The SNP’s membership voted overwhelmingly to stop the Royal Family’s public funding in 2017 as one figure said the Queen was “purring all the way to the bank”. SNP delegates backed a resolution which called for a repeal of the Sovereign Grant Act and failed to suggest any replacement formula, thereby stopping the Royal Family’s funding. The Sovereign Grant replaced the Civil List in 2011 in what was the largest change in how the Royal Family is financed for 250 years. The money is paid two years in arrears and given to the Queen by the Treasury.
Members supported a resolution which said: “Conference believes that profits from the Crown Estate, which is a public asset, should be spent on the wider public good.
“Conference therefore resolves to support the repeal of the Sovereign Grant Act 2011.”
However, the Scottish Crown Estate is a separate entity to the Crown Estate of the UK.
The profit made by Crown Estate Scotland is paid directly to the Scottish Government, and is made available for public spending – and is not linked to the Sovereign Grant.
SNP members voted to repeal the legislation which was passed in Westminster.
Because the Sovereign Grant act was made in London, not Holyrood, the vote by SNP members was unable to have an impact on UK policy.
As the Telegraph reported, proposed plans were set to see the percentage of the profits paid to the Queen increase from 15 percent to 25 percent by 2027.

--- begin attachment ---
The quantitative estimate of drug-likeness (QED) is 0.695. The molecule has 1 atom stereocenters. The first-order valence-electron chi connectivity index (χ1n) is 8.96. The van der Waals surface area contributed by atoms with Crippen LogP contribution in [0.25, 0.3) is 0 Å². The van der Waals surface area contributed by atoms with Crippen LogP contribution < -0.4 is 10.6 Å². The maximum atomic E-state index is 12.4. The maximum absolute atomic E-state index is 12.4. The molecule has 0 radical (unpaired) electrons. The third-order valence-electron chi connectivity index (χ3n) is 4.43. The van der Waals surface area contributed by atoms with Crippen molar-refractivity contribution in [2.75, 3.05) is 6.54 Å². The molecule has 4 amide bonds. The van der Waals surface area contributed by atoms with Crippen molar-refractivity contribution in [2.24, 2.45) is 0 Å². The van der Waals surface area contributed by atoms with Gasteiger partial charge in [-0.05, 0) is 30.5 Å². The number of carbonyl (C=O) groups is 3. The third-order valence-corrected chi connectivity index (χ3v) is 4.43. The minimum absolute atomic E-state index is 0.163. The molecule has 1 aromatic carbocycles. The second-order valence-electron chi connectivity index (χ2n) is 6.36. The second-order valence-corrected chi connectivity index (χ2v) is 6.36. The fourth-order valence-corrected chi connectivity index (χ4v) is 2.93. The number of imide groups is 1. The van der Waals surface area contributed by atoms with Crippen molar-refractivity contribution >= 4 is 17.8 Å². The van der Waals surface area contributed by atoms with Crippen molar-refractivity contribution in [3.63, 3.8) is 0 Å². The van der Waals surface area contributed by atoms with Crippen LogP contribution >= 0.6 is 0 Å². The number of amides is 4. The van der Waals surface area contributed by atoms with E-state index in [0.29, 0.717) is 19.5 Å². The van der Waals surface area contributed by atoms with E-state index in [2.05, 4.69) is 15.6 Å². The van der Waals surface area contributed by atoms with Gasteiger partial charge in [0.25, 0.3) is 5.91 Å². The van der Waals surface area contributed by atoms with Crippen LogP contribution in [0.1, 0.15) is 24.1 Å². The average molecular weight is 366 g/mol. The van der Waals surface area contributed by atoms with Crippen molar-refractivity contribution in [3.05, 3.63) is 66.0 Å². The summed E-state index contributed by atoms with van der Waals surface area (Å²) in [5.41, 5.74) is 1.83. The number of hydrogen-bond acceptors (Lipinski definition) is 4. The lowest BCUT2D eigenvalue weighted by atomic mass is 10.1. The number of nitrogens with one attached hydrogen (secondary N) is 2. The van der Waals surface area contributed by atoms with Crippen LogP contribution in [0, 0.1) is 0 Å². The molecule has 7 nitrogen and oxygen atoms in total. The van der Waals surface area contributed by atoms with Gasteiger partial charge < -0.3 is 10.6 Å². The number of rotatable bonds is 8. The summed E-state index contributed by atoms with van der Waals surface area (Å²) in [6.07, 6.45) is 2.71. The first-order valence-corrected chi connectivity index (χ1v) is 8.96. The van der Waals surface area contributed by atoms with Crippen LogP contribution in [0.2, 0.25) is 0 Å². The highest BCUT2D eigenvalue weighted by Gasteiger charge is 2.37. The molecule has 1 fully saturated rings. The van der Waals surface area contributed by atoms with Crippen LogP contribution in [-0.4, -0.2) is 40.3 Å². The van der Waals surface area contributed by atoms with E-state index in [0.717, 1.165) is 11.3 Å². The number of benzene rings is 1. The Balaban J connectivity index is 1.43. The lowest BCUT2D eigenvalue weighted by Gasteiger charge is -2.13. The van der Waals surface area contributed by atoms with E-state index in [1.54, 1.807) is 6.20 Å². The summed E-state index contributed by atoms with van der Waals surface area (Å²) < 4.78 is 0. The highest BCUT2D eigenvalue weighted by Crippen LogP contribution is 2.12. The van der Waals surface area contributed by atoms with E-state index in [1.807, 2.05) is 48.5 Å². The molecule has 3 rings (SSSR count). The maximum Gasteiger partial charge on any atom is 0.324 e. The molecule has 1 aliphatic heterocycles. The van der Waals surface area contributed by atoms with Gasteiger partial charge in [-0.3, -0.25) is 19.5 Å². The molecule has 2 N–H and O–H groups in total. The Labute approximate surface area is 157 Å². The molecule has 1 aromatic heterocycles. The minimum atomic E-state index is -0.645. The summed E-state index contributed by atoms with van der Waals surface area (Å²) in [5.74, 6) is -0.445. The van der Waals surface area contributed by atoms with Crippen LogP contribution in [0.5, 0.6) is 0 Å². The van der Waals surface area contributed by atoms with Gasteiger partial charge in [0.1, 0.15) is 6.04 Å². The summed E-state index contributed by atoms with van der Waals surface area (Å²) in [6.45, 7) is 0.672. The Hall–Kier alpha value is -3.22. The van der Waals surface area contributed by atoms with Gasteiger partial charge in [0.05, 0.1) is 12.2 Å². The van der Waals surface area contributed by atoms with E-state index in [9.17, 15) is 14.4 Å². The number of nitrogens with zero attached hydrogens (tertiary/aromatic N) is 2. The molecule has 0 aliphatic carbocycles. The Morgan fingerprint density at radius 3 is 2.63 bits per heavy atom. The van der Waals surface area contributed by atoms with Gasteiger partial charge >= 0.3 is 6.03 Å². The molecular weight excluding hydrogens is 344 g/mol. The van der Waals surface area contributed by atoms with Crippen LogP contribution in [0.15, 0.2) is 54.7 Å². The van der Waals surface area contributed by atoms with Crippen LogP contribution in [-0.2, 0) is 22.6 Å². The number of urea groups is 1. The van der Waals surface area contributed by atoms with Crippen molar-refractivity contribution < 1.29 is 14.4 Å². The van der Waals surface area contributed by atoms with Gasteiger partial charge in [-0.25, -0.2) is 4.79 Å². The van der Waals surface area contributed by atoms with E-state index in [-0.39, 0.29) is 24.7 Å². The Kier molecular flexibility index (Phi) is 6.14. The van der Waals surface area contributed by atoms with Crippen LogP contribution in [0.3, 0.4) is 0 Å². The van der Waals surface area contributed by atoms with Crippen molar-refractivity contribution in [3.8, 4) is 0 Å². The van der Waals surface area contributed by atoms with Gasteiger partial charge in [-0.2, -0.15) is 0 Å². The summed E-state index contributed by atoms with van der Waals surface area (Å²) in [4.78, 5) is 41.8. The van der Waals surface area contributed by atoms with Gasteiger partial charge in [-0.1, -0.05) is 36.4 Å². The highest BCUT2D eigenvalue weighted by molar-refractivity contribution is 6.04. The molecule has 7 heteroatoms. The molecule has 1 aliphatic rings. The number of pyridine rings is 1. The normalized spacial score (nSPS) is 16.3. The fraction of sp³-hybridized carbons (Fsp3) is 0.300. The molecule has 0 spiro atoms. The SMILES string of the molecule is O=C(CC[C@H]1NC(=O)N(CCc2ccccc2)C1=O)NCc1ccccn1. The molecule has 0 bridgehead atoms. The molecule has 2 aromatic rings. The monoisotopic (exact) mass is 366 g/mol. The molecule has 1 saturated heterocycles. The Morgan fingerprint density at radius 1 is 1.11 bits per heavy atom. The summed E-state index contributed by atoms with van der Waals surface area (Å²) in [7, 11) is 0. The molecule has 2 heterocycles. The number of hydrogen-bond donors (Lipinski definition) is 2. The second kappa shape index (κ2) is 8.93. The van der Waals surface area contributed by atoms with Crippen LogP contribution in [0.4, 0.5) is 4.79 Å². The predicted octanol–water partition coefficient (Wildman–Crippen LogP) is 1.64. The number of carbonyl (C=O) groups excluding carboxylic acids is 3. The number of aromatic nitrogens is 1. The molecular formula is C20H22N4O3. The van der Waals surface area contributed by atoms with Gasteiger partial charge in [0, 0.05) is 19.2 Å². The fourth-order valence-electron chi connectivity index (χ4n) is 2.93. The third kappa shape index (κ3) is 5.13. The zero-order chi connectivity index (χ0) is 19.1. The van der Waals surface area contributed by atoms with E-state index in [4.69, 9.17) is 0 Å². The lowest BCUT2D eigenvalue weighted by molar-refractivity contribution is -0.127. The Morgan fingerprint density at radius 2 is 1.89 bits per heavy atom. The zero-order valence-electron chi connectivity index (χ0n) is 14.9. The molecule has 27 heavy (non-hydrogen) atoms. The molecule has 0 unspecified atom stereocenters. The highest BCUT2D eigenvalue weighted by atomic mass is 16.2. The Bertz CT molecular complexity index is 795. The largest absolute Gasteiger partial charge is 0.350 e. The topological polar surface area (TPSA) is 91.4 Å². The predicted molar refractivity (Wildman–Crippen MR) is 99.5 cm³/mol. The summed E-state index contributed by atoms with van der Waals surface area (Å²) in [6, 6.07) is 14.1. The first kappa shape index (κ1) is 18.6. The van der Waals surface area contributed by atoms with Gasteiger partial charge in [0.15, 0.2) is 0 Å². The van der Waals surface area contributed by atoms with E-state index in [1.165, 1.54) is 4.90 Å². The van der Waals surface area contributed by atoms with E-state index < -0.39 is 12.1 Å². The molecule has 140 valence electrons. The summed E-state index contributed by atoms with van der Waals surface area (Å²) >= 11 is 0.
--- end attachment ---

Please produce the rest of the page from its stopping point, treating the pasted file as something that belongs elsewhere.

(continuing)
This angered nationalists in Scotland, including the SNP’s political education convener at the time Julie Hepburn.
She said: “It’s basically the equivalent of the Royal Family winning the lottery every single year.
“No need for the Royal Household to play Euromillions, with the Sovereign Grant Her Majesty is purring all the way to the bank.”
She added that “there can be no moral justification for giving just one family over £70million” at a time of austerity and urged delegates to take a step back “and see how ordinary people are being shafted by a rich elite”.
READ MORE: Eye-watering sum Ian Blackford earns outside politics exposed
While the SNP’s policy on the Royal Family did not change, Ian Blackford’s acceptance of a role as a senior advisor to the Queen coming in the same week came as a huge surprise.
The SNP’s leader in Westminster was sworn in as a member of “Her Majesty’s Most Honourable Privy Council” in a private ceremony at Buckingham Palace.
Despite his party’s apparent opposition to the monarchy, the former banker expressed delight at his new role.
Mr Blackford said: “This is a great honour for me personally, for my constituency and also a recognition of the SNP’s role as the third party at Westminster.
”I have great respect for the monarchy and it was an honour to be sworn in – I took the oath of allegiance in the presence of Her Majesty.”